Draw your carriages close to the schoolhouse. The speakers will stand at the open window so that you people outside can hear.” The ministers were directing traffic. The little schoolhouse at Locke, Michigan, was crowded, even beyond the door.
Many people were sitting in their carriages outside. Others who had come on horseback sat on the grass. All were eager to hear what the Adventist preachers had to say.
John Loughborough, Merritt Cornell, and my grandparents were making a preaching tour through Michigan, where Elder Bates and Cornell had raised up several companies of Sabbath keepers. Because announcements of the meetings had been printed in the Review, the preachers must be sure to reach every appointment on time. In order to do this they had to separate at times, some filling one appointment and some another. Whenever possible they traveled by train or steamer. But since there were few railroads at that time, much of their traveling had to be done by wagon or carriage.
In order to reach Locke, Elders Loughborough and Cornell had to journey 50 miles with horse and wagon over corduroy roads. To understand why they had taken a sturdy farm wagon instead of a more comfortable carriage, let’s read a description of these corduroy roads by Arthur Spalding:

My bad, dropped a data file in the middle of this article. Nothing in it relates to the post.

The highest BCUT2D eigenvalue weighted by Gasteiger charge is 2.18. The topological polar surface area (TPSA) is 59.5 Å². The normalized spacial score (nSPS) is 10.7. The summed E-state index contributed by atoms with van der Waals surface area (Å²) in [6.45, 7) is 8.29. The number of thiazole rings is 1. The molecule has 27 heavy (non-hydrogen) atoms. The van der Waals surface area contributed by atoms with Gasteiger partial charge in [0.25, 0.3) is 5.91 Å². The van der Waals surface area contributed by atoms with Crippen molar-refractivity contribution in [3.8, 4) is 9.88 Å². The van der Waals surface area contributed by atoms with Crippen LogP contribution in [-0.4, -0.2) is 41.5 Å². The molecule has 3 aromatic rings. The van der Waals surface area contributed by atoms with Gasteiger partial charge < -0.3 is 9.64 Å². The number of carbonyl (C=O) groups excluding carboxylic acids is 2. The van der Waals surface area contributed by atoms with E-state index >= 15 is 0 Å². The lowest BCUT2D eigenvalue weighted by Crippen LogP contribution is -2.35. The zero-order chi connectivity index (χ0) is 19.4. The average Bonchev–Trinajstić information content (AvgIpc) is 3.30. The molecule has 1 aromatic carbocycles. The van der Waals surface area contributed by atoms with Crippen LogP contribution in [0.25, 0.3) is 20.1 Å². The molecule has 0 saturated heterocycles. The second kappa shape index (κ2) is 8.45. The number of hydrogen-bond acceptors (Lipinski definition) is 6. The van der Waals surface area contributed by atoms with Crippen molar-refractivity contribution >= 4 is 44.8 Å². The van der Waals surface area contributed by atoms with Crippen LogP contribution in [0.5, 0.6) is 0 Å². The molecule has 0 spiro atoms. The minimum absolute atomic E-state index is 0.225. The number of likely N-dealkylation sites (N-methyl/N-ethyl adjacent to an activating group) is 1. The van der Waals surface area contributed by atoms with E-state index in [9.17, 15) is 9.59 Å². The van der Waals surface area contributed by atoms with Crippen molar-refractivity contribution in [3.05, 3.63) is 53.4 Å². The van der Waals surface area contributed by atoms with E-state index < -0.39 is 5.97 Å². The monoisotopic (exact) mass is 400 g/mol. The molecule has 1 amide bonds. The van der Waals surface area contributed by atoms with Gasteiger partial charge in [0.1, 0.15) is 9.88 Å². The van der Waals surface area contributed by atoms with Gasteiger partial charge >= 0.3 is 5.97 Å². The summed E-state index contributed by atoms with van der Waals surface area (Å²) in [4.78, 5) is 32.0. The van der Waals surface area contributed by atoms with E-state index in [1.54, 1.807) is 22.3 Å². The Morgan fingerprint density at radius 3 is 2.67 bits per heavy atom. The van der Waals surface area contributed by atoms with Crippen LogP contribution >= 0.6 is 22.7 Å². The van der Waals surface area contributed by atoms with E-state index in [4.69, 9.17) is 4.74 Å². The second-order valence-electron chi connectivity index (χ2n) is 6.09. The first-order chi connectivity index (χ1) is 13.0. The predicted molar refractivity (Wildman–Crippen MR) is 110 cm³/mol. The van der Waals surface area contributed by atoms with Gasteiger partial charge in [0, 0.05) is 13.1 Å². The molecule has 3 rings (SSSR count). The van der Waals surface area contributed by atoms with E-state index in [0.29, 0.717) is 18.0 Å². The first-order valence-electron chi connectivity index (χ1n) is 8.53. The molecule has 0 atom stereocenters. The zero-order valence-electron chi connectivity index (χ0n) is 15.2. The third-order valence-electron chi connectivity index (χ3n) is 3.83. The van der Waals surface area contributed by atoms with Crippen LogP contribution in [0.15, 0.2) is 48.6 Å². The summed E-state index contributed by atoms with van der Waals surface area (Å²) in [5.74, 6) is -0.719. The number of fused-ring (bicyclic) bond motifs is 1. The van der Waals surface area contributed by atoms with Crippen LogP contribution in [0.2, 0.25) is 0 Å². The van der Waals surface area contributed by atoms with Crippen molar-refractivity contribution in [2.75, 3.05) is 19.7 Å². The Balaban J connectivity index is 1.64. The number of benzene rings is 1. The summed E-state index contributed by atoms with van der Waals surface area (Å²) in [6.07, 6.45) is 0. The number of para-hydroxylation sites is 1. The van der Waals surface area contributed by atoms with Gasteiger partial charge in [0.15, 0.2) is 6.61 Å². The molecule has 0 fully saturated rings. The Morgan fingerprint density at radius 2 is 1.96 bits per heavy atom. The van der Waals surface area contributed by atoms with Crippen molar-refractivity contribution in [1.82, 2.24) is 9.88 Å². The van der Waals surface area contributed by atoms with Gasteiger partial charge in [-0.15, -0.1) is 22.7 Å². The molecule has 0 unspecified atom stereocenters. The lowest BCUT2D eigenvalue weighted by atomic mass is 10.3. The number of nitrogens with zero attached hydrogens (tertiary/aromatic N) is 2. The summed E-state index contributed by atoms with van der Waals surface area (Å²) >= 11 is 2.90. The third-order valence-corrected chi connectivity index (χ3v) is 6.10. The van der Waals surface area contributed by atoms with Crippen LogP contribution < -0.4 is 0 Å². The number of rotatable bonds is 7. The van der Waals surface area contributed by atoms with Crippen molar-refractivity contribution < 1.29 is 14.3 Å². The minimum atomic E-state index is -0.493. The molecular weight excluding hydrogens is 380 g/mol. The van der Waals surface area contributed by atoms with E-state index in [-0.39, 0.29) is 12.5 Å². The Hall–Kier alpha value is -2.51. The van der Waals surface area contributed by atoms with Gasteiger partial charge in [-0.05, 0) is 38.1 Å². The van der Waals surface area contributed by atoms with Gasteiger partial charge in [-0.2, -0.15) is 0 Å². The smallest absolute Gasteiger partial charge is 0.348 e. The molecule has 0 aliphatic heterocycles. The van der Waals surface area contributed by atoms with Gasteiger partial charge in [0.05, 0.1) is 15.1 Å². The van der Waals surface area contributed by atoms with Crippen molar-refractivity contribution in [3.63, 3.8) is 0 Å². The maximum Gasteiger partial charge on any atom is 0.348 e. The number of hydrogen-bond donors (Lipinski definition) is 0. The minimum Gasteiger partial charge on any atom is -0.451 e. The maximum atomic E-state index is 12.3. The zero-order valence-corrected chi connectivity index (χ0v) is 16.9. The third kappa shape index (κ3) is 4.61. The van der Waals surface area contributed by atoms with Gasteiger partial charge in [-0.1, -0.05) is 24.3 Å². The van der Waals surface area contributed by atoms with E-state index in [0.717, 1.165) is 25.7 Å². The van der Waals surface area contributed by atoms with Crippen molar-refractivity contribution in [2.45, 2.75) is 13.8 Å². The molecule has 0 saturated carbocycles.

“To make the road firm the road builders used to lay logs crosswise on it close together. Over these they would pile earth and muck from the swamp. This was called a corduroy road. But in wet weather much of this earth would be carried away or be washed down between the logs, so that it would leave great bumps and hollows. And sometimes a poor log would rot out, and leave a bigger hole than ever. The people called these holes “thank-you-ma’ams.’ That was a cheerful way of meeting them; for when, riding over the broken corduroy road in a wagon, they would go bump, bump, bumity-bump, and away down k-plunk, until their bones cracked and their teeth snapped, then instead of scolding and complaining, they would screw their faces into wry smiles, and murmur pleasantly, ‘thank-you-ma’am,’ as though the road had done them a favor.” –Pioneer Stories, p 217,218
On Monday after the meeting the ministers left. And believe it or not, that ride in the lumbering old farm wagon over those rough roads was a real joyride. What did it matter if the travelers were shaken till their teeth rattled? People were really coming to hear the message. Nothing could bring them more joy.
“But what shall we do for places in which to preach?” Elder Cornell asked. “We can’t go on forever using private homes and barns, shops and schoolhouses. We must have our own places, and we must have larger ones.”
“Why couldn’t we use a tent? Remember those tents that were used during Adventist camp meetings back in 1844?” suggested Elder Loughborough.